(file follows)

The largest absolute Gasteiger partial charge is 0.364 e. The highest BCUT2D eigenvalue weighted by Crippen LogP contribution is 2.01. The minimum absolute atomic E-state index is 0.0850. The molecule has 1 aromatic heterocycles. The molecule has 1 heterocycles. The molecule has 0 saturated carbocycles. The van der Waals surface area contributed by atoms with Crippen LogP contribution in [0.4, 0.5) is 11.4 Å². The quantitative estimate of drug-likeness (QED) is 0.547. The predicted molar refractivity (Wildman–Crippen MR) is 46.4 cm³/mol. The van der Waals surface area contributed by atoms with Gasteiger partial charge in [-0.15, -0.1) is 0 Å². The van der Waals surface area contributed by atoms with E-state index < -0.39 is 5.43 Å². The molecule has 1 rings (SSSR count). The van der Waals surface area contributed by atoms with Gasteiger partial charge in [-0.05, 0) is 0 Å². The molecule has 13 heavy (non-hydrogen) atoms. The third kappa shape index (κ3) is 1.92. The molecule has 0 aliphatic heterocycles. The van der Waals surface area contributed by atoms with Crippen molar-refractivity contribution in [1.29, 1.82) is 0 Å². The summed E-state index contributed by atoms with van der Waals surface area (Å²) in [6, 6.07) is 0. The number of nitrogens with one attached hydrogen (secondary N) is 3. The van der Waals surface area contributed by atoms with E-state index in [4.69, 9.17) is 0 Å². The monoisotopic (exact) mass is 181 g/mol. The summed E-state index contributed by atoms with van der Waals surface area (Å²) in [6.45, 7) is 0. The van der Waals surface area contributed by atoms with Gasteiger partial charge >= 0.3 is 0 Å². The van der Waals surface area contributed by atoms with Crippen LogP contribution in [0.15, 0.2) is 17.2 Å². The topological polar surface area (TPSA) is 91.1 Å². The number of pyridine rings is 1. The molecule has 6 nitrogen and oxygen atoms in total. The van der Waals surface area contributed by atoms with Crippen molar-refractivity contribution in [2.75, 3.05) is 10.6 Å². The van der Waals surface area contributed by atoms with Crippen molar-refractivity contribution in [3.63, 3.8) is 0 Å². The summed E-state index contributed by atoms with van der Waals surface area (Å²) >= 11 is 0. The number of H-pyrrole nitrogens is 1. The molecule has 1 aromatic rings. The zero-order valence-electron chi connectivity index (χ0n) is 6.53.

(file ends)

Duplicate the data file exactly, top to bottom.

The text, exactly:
The largest absolute Gasteiger partial charge is 0.364 e. The highest BCUT2D eigenvalue weighted by Crippen LogP contribution is 2.01. The minimum absolute atomic E-state index is 0.0850. The molecule has 1 aromatic heterocycles. The molecule has 1 heterocycles. The molecule has 0 saturated carbocycles. The van der Waals surface area contributed by atoms with Crippen LogP contribution in [0.4, 0.5) is 11.4 Å². The quantitative estimate of drug-likeness (QED) is 0.547. The predicted molar refractivity (Wildman–Crippen MR) is 46.4 cm³/mol. The van der Waals surface area contributed by atoms with Gasteiger partial charge in [-0.15, -0.1) is 0 Å². The van der Waals surface area contributed by atoms with E-state index < -0.39 is 5.43 Å². The molecule has 1 rings (SSSR count). The van der Waals surface area contributed by atoms with Gasteiger partial charge in [-0.05, 0) is 0 Å². The molecule has 13 heavy (non-hydrogen) atoms. The third kappa shape index (κ3) is 1.92. The molecule has 0 aliphatic heterocycles. The van der Waals surface area contributed by atoms with Crippen molar-refractivity contribution in [1.29, 1.82) is 0 Å². The summed E-state index contributed by atoms with van der Waals surface area (Å²) in [6, 6.07) is 0. The number of nitrogens with one attached hydrogen (secondary N) is 3. The van der Waals surface area contributed by atoms with E-state index in [4.69, 9.17) is 0 Å². The monoisotopic (exact) mass is 181 g/mol. The summed E-state index contributed by atoms with van der Waals surface area (Å²) in [6.45, 7) is 0. The van der Waals surface area contributed by atoms with Gasteiger partial charge >= 0.3 is 0 Å². The van der Waals surface area contributed by atoms with Crippen LogP contribution in [0.15, 0.2) is 17.2 Å². The topological polar surface area (TPSA) is 91.1 Å². The number of pyridine rings is 1. The molecule has 6 nitrogen and oxygen atoms in total. The van der Waals surface area contributed by atoms with Crippen molar-refractivity contribution in [2.75, 3.05) is 10.6 Å². The van der Waals surface area contributed by atoms with Crippen molar-refractivity contribution in [3.63, 3.8) is 0 Å². The summed E-state index contributed by atoms with van der Waals surface area (Å²) >= 11 is 0. The number of H-pyrrole nitrogens is 1. The molecule has 1 aromatic rings. The zero-order valence-electron chi connectivity index (χ0n) is 6.53.